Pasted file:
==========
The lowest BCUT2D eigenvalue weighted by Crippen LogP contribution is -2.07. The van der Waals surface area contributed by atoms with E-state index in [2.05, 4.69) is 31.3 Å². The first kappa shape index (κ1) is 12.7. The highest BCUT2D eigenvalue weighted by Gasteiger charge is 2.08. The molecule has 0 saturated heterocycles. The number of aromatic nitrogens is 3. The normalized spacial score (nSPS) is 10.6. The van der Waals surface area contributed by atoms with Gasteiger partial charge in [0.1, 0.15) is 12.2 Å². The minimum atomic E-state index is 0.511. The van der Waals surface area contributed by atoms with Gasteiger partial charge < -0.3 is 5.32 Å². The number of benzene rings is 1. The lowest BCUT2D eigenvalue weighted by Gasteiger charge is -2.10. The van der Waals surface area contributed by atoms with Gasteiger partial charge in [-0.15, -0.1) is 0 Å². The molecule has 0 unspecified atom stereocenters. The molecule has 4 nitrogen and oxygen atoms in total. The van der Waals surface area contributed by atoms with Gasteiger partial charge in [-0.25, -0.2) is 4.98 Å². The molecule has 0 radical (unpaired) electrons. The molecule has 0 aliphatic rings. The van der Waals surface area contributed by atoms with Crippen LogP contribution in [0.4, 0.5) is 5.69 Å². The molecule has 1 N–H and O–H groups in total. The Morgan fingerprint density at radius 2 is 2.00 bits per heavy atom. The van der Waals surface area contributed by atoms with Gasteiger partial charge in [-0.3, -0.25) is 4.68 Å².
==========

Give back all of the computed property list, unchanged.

The lowest BCUT2D eigenvalue weighted by Crippen LogP contribution is -2.07. The van der Waals surface area contributed by atoms with E-state index in [2.05, 4.69) is 31.3 Å². The first kappa shape index (κ1) is 12.7. The highest BCUT2D eigenvalue weighted by Gasteiger charge is 2.08. The molecule has 0 saturated heterocycles. The number of aromatic nitrogens is 3. The normalized spacial score (nSPS) is 10.6. The van der Waals surface area contributed by atoms with Gasteiger partial charge in [0.1, 0.15) is 12.2 Å². The minimum atomic E-state index is 0.511. The van der Waals surface area contributed by atoms with Gasteiger partial charge < -0.3 is 5.32 Å². The number of benzene rings is 1. The lowest BCUT2D eigenvalue weighted by Gasteiger charge is -2.10. The van der Waals surface area contributed by atoms with Gasteiger partial charge in [-0.15, -0.1) is 0 Å². The molecule has 0 unspecified atom stereocenters. The molecule has 4 nitrogen and oxygen atoms in total. The van der Waals surface area contributed by atoms with Gasteiger partial charge in [-0.25, -0.2) is 4.98 Å². The molecule has 0 radical (unpaired) electrons. The molecule has 0 aliphatic rings. The van der Waals surface area contributed by atoms with Crippen LogP contribution in [0.4, 0.5) is 5.69 Å². The molecule has 1 N–H and O–H groups in total. The Morgan fingerprint density at radius 2 is 2.00 bits per heavy atom. The van der Waals surface area contributed by atoms with Gasteiger partial charge in [-0.3, -0.25) is 4.68 Å².